Pegram Lecture

"The Pyramid and the Ring"

Presented by Peter Galison, Harvard University

Friday, November 3, 2006, 11:00 am — Berkner Hall Auditorium

"The Pyramid and the Ring" which I’ve sometimes called the history of the present is about a restructuring of physics that I now see opening up before us--signaled by the frequent and disquieting accusation that certain branches of research are "not physics": string theory accused of being too far from experiment and too close to mathematics or even worse, a kind of free-range formalistic philosophy; nanoscience accused of being too close to engineering and insufficiently "basic"; and simulations accused of leading 'the young' too far from a grip on real experimental equipment or even objects at all. The reason (or so I argue) that these discussions have gotten so heated inside the physics community is that the discipline itself is changing, moving from a kind of pyramid-like structure with fundamental physics at the top, to something more like a ring, connected parts, no universally-agreed upon center.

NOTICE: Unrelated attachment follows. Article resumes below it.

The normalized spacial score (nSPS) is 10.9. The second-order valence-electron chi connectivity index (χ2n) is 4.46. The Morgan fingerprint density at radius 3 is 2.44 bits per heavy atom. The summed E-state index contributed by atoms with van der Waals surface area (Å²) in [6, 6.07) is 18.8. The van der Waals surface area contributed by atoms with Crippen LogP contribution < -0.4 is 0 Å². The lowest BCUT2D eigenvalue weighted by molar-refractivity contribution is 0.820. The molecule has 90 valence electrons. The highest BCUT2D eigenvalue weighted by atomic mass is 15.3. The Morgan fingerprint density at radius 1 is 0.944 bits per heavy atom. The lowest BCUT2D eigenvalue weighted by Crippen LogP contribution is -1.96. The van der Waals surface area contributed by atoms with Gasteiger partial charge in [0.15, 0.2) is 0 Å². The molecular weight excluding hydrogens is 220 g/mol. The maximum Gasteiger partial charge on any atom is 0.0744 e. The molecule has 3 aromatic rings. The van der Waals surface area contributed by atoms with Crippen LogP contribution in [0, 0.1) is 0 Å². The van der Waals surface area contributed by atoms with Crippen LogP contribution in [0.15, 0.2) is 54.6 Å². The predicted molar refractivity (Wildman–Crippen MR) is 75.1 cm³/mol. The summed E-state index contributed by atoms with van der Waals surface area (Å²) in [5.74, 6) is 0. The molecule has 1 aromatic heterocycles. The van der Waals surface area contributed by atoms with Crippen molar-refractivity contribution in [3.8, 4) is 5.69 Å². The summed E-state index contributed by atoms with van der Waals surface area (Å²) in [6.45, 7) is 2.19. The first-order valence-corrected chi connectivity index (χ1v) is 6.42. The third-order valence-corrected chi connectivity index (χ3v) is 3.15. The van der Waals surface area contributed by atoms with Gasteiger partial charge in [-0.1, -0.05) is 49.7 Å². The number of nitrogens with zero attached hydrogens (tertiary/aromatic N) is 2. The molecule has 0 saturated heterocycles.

Hosted by: Peter Wanderer

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